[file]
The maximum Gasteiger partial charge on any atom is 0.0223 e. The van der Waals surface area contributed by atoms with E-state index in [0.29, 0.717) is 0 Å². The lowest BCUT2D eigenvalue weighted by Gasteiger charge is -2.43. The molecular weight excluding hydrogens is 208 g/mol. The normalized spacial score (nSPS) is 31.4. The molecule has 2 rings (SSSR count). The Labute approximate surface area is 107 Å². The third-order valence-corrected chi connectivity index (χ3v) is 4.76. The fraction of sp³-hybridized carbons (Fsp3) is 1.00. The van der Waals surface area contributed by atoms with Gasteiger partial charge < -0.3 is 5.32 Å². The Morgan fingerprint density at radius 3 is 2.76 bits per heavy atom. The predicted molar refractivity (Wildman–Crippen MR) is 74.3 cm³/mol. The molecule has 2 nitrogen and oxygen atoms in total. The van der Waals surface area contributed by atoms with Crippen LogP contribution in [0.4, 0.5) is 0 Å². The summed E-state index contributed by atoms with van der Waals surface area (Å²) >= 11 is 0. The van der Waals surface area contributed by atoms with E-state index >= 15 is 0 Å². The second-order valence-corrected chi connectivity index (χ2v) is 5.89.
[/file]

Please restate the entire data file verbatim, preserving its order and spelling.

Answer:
The maximum Gasteiger partial charge on any atom is 0.0223 e. The van der Waals surface area contributed by atoms with E-state index in [0.29, 0.717) is 0 Å². The lowest BCUT2D eigenvalue weighted by Gasteiger charge is -2.43. The molecular weight excluding hydrogens is 208 g/mol. The normalized spacial score (nSPS) is 31.4. The molecule has 2 rings (SSSR count). The Labute approximate surface area is 107 Å². The third-order valence-corrected chi connectivity index (χ3v) is 4.76. The fraction of sp³-hybridized carbons (Fsp3) is 1.00. The van der Waals surface area contributed by atoms with Gasteiger partial charge < -0.3 is 5.32 Å². The Morgan fingerprint density at radius 3 is 2.76 bits per heavy atom. The predicted molar refractivity (Wildman–Crippen MR) is 74.3 cm³/mol. The molecule has 2 nitrogen and oxygen atoms in total. The van der Waals surface area contributed by atoms with Crippen LogP contribution in [0.4, 0.5) is 0 Å². The summed E-state index contributed by atoms with van der Waals surface area (Å²) >= 11 is 0. The van der Waals surface area contributed by atoms with E-state index >= 15 is 0 Å². The second-order valence-corrected chi connectivity index (χ2v) is 5.89.